The Missouri Triangle: Part 3 – Six Flags St. Louis

After a shorter day at Worlds of Fun, Pete and I had come to our final day and park of the Missouri Triangle. Six Flags St. Louis opened in 1971 as the third and final Six Flags park developed under the vision of Angus Wynne – before expansion switched from new park development to acquisition. It is apparent that the concept had been streamlined by the third try. While the six flag-themed areas remained, far less emphasis was placed on nation specific theming. By the 70s it was obvious rides are why people went to Six Flags and the park opened with multiple of what made the Six Flags concept work: two Arrow log flumes, two Arrow mine trains, and two Arrow car rides. While the park has undergone some dramatic changes through the years, it benefits from this simplified formula, and, despite the changes, the park feels cohesive. What was it about this “lower-tier” Six Flags park that made it a highlight of our trip?

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The Missouri Triangle: Part 2 – Worlds of Fun

In part one of this series my friend Pete and I started our Missouri trip with an amazing Thursday at Silver Dollar City. Friday’s park was one of Cedar Fair’s mid-tier parks, Worlds of Fun. Worlds of Fun opened in 1973 at the height of the regional park boom. Despite some dramatic changes since the park’s 1995 sale to Cedar Fair, Worlds of Fun still very much feels like a product of the 70s. Loosely themed to Jules Verne’s Around the World in 80 Days, the park is divided into various international regions such as Europa, Africa, and the Orient. These areas are more distinguished than I expected and are united by a streamlined 70s aesthetic. For coaster enthusiasts World of Fun features some impressive coasters including the tallest full-circuit coaster in the state, Mamba and the well regarded GCI woodie, Prowler. The biggest question for the two of us was how did this Cedar Fair property compare to it’s Ohio siblings.

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The Missouri Triangle: Part 1 – Silver Doller City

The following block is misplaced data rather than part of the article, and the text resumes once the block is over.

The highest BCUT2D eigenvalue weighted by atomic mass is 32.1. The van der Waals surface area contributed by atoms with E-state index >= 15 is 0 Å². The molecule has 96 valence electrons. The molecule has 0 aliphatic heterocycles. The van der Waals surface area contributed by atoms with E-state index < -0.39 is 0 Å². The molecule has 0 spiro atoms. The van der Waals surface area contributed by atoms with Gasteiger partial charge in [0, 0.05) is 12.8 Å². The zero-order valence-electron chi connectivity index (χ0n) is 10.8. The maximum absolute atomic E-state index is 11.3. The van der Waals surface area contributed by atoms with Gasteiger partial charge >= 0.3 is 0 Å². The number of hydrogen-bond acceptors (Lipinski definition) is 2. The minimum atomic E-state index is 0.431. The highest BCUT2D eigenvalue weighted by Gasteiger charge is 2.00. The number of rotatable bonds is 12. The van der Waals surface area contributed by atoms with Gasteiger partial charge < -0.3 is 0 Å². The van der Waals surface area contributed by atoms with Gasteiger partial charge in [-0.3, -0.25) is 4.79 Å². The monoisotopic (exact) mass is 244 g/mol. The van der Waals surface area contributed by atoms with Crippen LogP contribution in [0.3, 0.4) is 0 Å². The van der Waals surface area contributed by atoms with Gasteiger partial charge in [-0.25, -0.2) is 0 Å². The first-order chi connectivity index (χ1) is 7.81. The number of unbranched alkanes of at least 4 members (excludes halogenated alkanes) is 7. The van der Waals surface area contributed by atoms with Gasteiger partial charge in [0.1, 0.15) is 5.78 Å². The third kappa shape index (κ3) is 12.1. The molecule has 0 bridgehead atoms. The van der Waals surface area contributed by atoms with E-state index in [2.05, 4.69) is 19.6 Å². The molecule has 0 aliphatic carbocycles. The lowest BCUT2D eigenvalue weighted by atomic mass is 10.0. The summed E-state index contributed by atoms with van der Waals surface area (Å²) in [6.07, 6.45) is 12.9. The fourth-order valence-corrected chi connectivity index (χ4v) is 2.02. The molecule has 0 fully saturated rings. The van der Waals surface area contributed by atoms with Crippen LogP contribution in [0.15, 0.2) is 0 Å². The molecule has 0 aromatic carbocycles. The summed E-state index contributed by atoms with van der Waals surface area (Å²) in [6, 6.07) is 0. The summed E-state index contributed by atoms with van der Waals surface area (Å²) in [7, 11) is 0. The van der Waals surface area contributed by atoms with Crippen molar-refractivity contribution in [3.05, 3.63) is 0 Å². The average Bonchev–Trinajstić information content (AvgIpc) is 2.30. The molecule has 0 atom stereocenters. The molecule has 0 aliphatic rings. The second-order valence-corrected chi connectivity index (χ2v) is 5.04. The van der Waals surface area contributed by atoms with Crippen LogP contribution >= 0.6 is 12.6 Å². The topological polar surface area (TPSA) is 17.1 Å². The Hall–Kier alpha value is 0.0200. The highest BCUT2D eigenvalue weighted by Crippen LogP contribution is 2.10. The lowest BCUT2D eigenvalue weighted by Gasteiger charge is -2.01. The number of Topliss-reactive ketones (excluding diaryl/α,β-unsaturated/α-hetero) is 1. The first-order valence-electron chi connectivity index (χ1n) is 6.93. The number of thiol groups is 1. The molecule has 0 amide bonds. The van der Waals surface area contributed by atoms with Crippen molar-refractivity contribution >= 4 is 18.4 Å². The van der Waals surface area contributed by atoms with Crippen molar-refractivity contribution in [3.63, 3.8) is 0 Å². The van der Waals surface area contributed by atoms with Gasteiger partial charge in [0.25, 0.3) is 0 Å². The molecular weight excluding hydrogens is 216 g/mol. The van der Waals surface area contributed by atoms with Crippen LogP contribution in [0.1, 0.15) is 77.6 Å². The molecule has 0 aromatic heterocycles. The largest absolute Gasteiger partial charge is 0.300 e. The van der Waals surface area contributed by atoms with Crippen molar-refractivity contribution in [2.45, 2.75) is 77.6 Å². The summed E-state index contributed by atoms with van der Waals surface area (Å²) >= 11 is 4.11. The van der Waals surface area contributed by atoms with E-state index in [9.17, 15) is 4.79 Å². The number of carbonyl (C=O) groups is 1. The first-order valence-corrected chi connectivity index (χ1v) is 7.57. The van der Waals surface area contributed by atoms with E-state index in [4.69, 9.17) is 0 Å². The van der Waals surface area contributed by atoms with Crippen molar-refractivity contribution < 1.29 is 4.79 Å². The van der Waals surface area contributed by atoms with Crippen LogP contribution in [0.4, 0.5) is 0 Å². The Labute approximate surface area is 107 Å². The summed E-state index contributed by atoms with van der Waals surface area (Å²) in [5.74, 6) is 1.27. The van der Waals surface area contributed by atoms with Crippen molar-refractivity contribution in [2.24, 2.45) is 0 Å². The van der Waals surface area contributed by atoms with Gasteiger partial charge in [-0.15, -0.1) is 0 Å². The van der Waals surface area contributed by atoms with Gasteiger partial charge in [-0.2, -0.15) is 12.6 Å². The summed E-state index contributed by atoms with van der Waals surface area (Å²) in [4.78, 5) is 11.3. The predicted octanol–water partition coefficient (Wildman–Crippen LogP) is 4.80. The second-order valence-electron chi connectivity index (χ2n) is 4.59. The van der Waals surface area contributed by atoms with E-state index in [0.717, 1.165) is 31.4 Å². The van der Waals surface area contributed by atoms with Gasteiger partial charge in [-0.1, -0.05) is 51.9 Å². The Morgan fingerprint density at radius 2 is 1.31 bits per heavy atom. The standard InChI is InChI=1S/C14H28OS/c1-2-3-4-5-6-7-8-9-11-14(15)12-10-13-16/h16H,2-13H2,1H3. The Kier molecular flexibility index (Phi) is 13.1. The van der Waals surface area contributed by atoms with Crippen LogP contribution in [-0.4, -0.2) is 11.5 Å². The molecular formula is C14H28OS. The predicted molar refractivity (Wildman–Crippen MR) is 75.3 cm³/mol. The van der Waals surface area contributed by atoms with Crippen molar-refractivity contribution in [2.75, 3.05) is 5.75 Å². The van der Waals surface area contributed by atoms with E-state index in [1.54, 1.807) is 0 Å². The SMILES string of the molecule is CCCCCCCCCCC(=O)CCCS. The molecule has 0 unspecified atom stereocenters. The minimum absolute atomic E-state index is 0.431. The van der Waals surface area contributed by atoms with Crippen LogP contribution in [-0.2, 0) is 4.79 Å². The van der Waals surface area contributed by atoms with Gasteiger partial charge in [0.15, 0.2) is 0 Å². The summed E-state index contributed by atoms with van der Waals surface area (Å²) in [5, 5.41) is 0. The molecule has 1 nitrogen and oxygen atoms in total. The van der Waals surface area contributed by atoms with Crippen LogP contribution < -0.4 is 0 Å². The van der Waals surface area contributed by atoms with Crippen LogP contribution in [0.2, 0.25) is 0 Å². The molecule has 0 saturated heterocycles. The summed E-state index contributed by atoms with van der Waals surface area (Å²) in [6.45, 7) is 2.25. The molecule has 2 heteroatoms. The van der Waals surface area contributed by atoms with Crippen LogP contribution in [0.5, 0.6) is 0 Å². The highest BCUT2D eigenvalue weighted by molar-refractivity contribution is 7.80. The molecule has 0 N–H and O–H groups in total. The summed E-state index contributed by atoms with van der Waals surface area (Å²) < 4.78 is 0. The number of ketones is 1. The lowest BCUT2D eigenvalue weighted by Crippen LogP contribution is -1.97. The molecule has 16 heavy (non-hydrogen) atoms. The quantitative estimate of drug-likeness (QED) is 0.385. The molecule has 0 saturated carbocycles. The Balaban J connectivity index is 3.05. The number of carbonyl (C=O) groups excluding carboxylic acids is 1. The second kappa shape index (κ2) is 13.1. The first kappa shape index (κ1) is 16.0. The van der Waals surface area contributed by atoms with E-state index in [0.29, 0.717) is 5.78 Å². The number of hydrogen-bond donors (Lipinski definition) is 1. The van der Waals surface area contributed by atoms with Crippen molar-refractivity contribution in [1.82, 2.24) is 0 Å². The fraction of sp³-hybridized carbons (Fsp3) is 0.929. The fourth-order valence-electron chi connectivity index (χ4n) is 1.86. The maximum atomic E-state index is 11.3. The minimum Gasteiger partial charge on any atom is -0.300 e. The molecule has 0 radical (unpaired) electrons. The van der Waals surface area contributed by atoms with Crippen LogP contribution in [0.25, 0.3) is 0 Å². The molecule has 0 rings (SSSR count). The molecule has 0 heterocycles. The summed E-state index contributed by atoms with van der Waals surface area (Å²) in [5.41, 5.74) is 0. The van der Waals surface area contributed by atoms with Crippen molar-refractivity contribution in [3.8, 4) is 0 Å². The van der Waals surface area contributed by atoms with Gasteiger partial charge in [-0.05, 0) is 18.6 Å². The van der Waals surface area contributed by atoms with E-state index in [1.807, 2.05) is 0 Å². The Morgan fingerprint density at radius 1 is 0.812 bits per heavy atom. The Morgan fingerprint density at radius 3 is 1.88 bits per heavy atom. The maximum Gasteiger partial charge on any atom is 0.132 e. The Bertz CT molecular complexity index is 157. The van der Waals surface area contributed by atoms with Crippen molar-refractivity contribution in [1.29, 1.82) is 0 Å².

There is lots of debate over what state in the US has the best coaster collection. Most conversation centers on California, Pennsylvania, and Ohio, but there’s one state that usually overlooked. With three major theme parks and a significant collection of World class coasters, Missouri is one of the most underrated coaster destinations in America. With the end of seasonal park season on the horizon, my friend Pete and I decided to make the trek from Ohio to visit these three major parks which I’m dubbing “The Missouri Triangle.”

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X2 vs. Eejanaika vs. Dinoconda

I’ve had the distinct privilege of traveling around the world and riding all three of the large Arrow/S&S 4D Coasters. Having lived next to Magic Mountain for many years, I’m very familiar with X2‘s distinct last Raven Turn, but how do the other two compare? Eejanaika and Dinoconda look similar but deliver vastly different ride experiences. Join me as I take a look at all three 4D Coasters, their differences, ride experiences, and learn which one is my favorite.

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Lost Coasters of California – Part 1: Corkscrew

The Golden State has long had the reputation as one of the recreation capitals of the world.  Beautiful weather combined with a diverse landscape created an environment where leisure became a serious business.  It is no surprise that California is home to some of the world’s most famous roller coasters.  Unfortunately many great rides are no longer part of the California coaster landscape.  In these series we will be exploring some of California’s great coasters that are no more!

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Hong Kong’s Ocean Park Dragon to be Among 7 Attractions to be Removed in Effort to Relaunch Park.

Hong Kong’s Ocean Park has received 5.4 billion Yuan from the Hong Kong government to revitalize the park and stabilize their income. The park is restructuring to a free admission model with upcharge attractions and experiences. The new project will provide several businesses access to the park and create a cultural experience zone that no longer reflects the usual theme park business model. This new business model is designed to compliment Disney’s struggling Hong Kong theme park . Unfortunately, this change comes with retirement of several beloved attractions and experiences including Dragon, the park’s Arrow looping coaster.

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5 Classic Arrow Inversions Ranked

With the opening of Corkscrew in 1975  Arrow Development not only introduced the first modern looping roller coaster it also introduced the first inverting coaster element that wasn’t a vertical loop.  Though people complain about Arrow’s use of “cookie cutter” elements on its looping coasters we still see almost every element Arrow introduced being used today.  For over 20 years these “cookie cutter” inversions were what it meant to ride a looping coaster and I think Arrow loopers continue to be the first “upside down” ride for many people.  In celebration of 45 years of the modern looping roller coaster enjoy this ranking of five classic Arrow inverting elements.

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